What happens when you take the bongos away from the ape? Bad things.
Donkey Kong: Jungle Beat originally came out for the GameCube in 2005 and was heralded for its great old-school platforming. The hook of the game was that you used a bongo drum peripheral to control the titular ape in what was a wonderful mixture of a platformer and a rhythm game. In the recently released New Play Control! version, the bongo controls are removed in favor of the Wii Remote and Nunchuk. This, along with other changes, has transformed what was once a charming genre hybrid into a straight platformer with middling results.
Obviously, the removal of the bongos is the key change made in this new version. Waving the Wii Remote and Nunchuk does not reproduce the tactile feel of the original, and using the Nunchuck's analog stick instead is somewhat tedious. DK also no longer uses the collectable bananas as health; instead, he can take three hits before he dies. In lieu of having to restart the whole level over again after dying, players have lives, and certain levels have checkpoints. These changes turn Jungle Beat into a run-of-the-mill platformer with only small traces of the rhythm game left behind.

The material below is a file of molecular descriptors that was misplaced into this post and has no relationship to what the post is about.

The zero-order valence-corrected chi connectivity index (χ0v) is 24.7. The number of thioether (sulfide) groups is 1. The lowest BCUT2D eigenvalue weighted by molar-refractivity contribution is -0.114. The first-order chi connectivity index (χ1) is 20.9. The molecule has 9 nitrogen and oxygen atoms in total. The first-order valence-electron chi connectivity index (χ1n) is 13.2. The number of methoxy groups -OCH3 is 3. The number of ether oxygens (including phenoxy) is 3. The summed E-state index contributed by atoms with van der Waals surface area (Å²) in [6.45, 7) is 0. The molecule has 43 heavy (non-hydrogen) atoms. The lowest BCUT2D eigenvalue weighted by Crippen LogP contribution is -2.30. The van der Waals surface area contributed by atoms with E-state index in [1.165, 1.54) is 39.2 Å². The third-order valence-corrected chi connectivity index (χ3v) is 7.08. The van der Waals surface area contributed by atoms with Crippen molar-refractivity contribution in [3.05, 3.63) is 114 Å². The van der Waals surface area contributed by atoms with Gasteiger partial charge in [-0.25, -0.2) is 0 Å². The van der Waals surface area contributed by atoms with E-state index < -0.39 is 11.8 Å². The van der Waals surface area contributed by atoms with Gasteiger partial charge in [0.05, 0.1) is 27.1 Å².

These changes are also accentuated by the modifications to the levels. All the levels from the original are present, but they are all adapted to accommodate the new control style. For example, the ease of movement with the analog stick necessitated the insertion of new obstacles, such as cacti and wood. With the new controls and different levels, the New Play Control! version of Jungle Beat plays more like a remixed version of the original GameCube release. A boss rush mode was added, but it is only unlocked after completing everything else in the game.
While the game's controls are functional and it has nice little touches (such as the plethora of sound effects that comes out of the Wii Remote speaker), it has lost a lot in the switch to the new control scheme. It almost completely removes the rhythm aspect, and amplifies Jungle Beat's issues to make it seem like nothing more than a peculiar platformer with some weird design choices. For example, the delays between actions and extremely floaty jumps work with the bongos, but they feel awkward without them. Jungle Beat on Wii excels when everything comes together and the rhythm aspect of it shines through, but it falters whenever the action stops. This happens more often than you'd like.
New Play Control! Donkey Kong: Jungle Beat is still a good game, but it’s lacking a lot of the charm of its original outing without the bongos. For fans of the original, your mileage may vary depending on how attached you were to the bongo peripheral. For rookies, it is still a good platforming experience, but not a great one.